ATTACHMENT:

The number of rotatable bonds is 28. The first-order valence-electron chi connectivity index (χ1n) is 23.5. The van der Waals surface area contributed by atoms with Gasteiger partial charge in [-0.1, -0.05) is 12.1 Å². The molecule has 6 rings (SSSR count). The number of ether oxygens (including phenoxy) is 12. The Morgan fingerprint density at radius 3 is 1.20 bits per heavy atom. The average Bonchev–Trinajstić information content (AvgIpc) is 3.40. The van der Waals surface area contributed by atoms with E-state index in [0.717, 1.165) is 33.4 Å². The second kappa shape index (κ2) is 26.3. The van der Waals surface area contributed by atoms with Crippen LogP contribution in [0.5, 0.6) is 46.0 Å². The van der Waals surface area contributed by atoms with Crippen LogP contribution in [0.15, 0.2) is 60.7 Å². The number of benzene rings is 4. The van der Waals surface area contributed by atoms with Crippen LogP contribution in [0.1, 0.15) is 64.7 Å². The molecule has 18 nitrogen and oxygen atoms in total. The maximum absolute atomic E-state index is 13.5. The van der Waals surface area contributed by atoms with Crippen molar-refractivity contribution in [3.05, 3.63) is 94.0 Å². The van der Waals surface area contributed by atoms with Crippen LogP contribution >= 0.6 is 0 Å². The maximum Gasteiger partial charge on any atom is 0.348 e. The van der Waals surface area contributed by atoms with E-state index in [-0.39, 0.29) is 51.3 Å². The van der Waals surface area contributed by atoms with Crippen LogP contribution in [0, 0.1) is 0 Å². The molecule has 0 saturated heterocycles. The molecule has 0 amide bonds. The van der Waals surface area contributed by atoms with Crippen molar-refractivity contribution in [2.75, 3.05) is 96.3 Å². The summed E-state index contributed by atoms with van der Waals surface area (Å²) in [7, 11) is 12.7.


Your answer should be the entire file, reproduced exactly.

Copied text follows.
The number of rotatable bonds is 28. The first-order valence-electron chi connectivity index (χ1n) is 23.5. The van der Waals surface area contributed by atoms with Gasteiger partial charge in [-0.1, -0.05) is 12.1 Å². The molecule has 6 rings (SSSR count). The number of ether oxygens (including phenoxy) is 12. The Morgan fingerprint density at radius 3 is 1.20 bits per heavy atom. The average Bonchev–Trinajstić information content (AvgIpc) is 3.40. The van der Waals surface area contributed by atoms with E-state index in [0.717, 1.165) is 33.4 Å². The second kappa shape index (κ2) is 26.3. The van der Waals surface area contributed by atoms with Crippen LogP contribution in [0.5, 0.6) is 46.0 Å². The van der Waals surface area contributed by atoms with Crippen LogP contribution in [0.15, 0.2) is 60.7 Å². The number of benzene rings is 4. The van der Waals surface area contributed by atoms with Crippen LogP contribution in [0.1, 0.15) is 64.7 Å². The molecule has 18 nitrogen and oxygen atoms in total. The maximum absolute atomic E-state index is 13.5. The van der Waals surface area contributed by atoms with Crippen molar-refractivity contribution in [3.05, 3.63) is 94.0 Å². The van der Waals surface area contributed by atoms with Crippen LogP contribution >= 0.6 is 0 Å². The maximum Gasteiger partial charge on any atom is 0.348 e. The van der Waals surface area contributed by atoms with E-state index in [-0.39, 0.29) is 51.3 Å². The van der Waals surface area contributed by atoms with Crippen LogP contribution in [0, 0.1) is 0 Å². The molecule has 0 saturated heterocycles. The molecule has 0 amide bonds. The van der Waals surface area contributed by atoms with Crippen molar-refractivity contribution in [2.75, 3.05) is 96.3 Å². The summed E-state index contributed by atoms with van der Waals surface area (Å²) in [7, 11) is 12.7.